Bonjour de Paris vide

Last Friday, my computer and my Wi-Fi stopped talking to each other. I have reached out to savvy techy friends and to Apple support. A bit like taking two entities to a therapy session in hopes they will start to get along again. No dice. They refuse. As frustration built—I know nothing about how these things work internally, but am completely dependent on my computer for my work—I hit a wall and just had to laugh. It was one thing after another. By Tuesday evening, I was ready to impulsively buy a new laptop from Apple and have it delivered—even though it wouldn’t be delivered until the end of May. Meanwhile, through extensive searching through way too much stuff, I found an itty bitty keyboard that works with my mini-iPad. Wednesday morning, I woke up and thought “Just use your iPad Sara, make do. Take the time to do some research. Apple stores will probably open up by end of May.” So that’s what I’m doing. This is doing for me what the virus did not do: slowing me down. I can’t get to many of my files. Security for sites like Dropbox is so good, it is next to impossible to jump through the hoops to get to your own work when using a different device. Each time I say a Grrrrrrrr, this is so frustrating, I remind myself that I’m choosing the iPad. No one is doing this to me.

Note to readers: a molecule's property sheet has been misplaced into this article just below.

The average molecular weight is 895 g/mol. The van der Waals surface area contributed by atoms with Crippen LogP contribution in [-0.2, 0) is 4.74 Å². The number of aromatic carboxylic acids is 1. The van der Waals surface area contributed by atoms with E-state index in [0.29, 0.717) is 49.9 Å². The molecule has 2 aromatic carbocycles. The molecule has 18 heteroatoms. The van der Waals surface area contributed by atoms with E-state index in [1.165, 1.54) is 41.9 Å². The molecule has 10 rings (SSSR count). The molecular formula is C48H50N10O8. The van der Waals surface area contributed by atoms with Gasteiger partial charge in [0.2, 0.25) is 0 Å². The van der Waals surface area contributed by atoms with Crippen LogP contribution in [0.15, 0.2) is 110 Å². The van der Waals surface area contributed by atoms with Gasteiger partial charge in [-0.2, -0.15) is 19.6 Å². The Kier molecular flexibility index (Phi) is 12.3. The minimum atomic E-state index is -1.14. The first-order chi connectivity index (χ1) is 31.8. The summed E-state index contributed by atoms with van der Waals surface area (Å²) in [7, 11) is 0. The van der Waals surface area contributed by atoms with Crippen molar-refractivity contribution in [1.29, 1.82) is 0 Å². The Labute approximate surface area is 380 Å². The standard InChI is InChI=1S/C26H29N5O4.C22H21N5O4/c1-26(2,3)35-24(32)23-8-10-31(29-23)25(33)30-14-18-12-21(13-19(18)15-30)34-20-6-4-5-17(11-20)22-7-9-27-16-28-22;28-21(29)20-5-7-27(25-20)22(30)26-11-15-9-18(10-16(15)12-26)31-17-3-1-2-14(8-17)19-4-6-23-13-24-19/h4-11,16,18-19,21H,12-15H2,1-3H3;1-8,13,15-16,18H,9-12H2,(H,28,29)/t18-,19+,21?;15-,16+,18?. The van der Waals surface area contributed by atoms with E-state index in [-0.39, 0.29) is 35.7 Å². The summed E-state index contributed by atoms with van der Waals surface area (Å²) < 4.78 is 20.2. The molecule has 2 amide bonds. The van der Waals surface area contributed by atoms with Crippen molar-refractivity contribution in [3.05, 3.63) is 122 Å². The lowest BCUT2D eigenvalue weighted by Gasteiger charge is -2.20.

The Louvre and the pyramid. Photo: Brigid Blanco

Having most of my time taken up with problem solving, I haven’t written a blog. Now for the first time, I’m using my what seems to me to be giant finger tips, to type on this itty bitty keyboard. And I’m going to make it easier on myself by showing something no one in my life time has ever seen before two months ago. An empty Paris. A Paris with no tourists bustling around. A Paris without the busyness of cars frantic to get from one side to the other. A Paris where ducks and geese are swimming in the Seine, a river without boats and bateaux mouches.

Walking along the Quai, right bank, towards The Louvre photo: Brigid Blanco